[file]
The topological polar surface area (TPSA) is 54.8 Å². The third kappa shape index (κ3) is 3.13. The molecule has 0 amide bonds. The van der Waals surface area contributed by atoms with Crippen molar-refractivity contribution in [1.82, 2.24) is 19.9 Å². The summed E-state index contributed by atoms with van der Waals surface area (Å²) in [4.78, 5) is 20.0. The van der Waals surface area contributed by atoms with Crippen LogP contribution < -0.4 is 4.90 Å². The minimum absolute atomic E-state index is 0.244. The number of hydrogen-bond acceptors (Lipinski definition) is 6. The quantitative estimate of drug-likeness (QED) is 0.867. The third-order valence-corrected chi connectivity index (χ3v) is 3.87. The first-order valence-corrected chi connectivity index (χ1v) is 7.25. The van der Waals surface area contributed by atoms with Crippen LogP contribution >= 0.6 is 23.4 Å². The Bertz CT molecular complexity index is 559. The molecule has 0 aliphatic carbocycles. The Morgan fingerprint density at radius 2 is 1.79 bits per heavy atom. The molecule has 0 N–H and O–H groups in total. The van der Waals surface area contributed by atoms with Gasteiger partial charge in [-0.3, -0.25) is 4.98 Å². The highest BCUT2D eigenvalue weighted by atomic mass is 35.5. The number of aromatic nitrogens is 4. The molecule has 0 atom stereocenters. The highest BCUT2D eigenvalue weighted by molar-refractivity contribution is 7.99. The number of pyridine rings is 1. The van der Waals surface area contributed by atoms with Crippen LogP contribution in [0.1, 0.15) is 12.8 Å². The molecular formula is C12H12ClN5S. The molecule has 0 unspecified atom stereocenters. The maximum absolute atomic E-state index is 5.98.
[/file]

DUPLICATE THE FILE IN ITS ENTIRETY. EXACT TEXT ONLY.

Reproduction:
The topological polar surface area (TPSA) is 54.8 Å². The third kappa shape index (κ3) is 3.13. The molecule has 0 amide bonds. The van der Waals surface area contributed by atoms with Crippen molar-refractivity contribution in [1.82, 2.24) is 19.9 Å². The summed E-state index contributed by atoms with van der Waals surface area (Å²) in [4.78, 5) is 20.0. The van der Waals surface area contributed by atoms with Crippen LogP contribution < -0.4 is 4.90 Å². The minimum absolute atomic E-state index is 0.244. The number of hydrogen-bond acceptors (Lipinski definition) is 6. The quantitative estimate of drug-likeness (QED) is 0.867. The third-order valence-corrected chi connectivity index (χ3v) is 3.87. The first-order valence-corrected chi connectivity index (χ1v) is 7.25. The van der Waals surface area contributed by atoms with Crippen LogP contribution >= 0.6 is 23.4 Å². The Bertz CT molecular complexity index is 559. The molecule has 0 aliphatic carbocycles. The Morgan fingerprint density at radius 2 is 1.79 bits per heavy atom. The molecule has 0 N–H and O–H groups in total. The van der Waals surface area contributed by atoms with Gasteiger partial charge in [-0.3, -0.25) is 4.98 Å². The highest BCUT2D eigenvalue weighted by atomic mass is 35.5. The number of aromatic nitrogens is 4. The molecule has 0 atom stereocenters. The highest BCUT2D eigenvalue weighted by molar-refractivity contribution is 7.99. The number of pyridine rings is 1. The van der Waals surface area contributed by atoms with Crippen LogP contribution in [0.1, 0.15) is 12.8 Å². The molecular formula is C12H12ClN5S. The molecule has 0 unspecified atom stereocenters. The maximum absolute atomic E-state index is 5.98.